Originally posted in The Guardian.
Lola Okolosie: ‘You were expected to expel the waffle and have your own response’
“Most of us will remember one teacher in particular. We carry vivid images of their gait and can recall the way in which they held a room. At their very best, they can be the most captivating of professionals. For me, it was Mrs Jones, my A-level English literature teacher, who had a huge impact on my school life.
I was all set for studying sociology but Mrs Jones’ lessons made me reconsider. There was her glamour and sense of style. With the red lipstick and chunky jewellery, she stood out, and made learning English in the tiny attic room we were allocated cool.
It wasn’t Dead Poet’s Society. We weren’t her little lambs and that was what made her lessons so much fun. You were expected to expel the waffle and come to her with your own individual responses. My Nigerian upbringing, of adults being right and children being seen and not heard, hadn’t really prepared me for accepting that my thoughts were valid, all by themselves.
Mrs Jones inspired me because she resisted treating us like children. At times it felt a little bruising, but then the knowledge that she expected the absolute best from you made you believe you were, in some way, capable of it. By the time I began my undergraduate degree it felt like an anti-climax, we seemed to be covering old ground, well worn at sixth form. She collapsed the sense of distance that shrouds literary giants, such as Shakespeare and Keats, and made them seem as much ours as anyone elses.”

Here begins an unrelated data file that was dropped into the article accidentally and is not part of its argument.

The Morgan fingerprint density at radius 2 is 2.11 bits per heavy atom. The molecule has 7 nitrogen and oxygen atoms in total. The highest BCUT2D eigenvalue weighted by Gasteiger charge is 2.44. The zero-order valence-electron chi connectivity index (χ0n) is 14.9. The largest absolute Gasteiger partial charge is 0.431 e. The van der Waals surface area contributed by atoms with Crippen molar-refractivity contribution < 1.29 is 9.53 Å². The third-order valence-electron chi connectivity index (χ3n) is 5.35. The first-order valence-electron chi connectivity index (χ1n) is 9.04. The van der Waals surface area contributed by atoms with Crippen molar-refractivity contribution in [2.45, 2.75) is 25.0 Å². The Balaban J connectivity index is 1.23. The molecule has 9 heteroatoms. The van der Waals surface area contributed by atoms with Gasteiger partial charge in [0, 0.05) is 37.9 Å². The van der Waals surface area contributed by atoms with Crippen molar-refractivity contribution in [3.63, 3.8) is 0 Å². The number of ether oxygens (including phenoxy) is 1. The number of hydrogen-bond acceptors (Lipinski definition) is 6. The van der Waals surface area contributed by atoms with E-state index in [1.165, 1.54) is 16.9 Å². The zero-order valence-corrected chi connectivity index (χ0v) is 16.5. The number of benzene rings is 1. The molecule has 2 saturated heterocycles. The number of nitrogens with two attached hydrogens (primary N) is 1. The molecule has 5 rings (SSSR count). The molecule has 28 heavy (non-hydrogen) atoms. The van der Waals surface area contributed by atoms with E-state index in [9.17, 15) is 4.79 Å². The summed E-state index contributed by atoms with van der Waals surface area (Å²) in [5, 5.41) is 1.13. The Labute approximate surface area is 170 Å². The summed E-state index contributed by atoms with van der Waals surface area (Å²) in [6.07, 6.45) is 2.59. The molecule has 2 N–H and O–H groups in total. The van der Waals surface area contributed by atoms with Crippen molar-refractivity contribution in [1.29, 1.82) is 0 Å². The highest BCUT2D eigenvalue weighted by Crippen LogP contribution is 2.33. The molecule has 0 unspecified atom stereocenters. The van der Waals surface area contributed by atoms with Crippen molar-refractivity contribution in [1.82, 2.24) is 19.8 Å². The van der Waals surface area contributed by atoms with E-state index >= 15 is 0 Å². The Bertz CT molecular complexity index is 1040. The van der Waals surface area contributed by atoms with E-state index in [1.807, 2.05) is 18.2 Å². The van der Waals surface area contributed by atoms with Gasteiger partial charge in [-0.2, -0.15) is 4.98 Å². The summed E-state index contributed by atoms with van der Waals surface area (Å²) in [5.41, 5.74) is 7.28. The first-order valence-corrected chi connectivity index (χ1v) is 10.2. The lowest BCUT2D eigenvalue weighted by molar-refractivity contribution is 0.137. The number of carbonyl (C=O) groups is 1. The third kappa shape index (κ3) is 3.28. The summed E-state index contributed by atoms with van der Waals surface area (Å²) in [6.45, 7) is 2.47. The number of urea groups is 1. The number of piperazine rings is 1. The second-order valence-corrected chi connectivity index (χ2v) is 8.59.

Lola’s teacher Karen Jones, Former assistant head at Ilkley grammar school
“I still have all my notes on from the days when I taught Lola’s group. Nowadays, all my lessons are electronically presented and stored on a hard drive but, perhaps rather quaintly, I have kept everything from that era. For these people were a special bunch: the sort of class you remember because you could recognise their potential; the sort of students who make the job worthwhile – the reason you came into teaching.
We were timetabled to have our lessons in a tiny, dusty room with funny little seats that had swivel tables attached. It felt like a university seminar room. Our view looked out onto the school’s front lawn and we could see Ilkley moor beyond. Looking through my papers now, I can see that I played on the undergraduate vibe: we spent ages talking, arguing and discussing and Lola loved to wrestle with the texts before writing her essays in her inimitable handwriting. I always tried to encourage her to be confident in developing her own responses and I enjoyed seeing what she made of the ideas. It was a privilege to teach her.”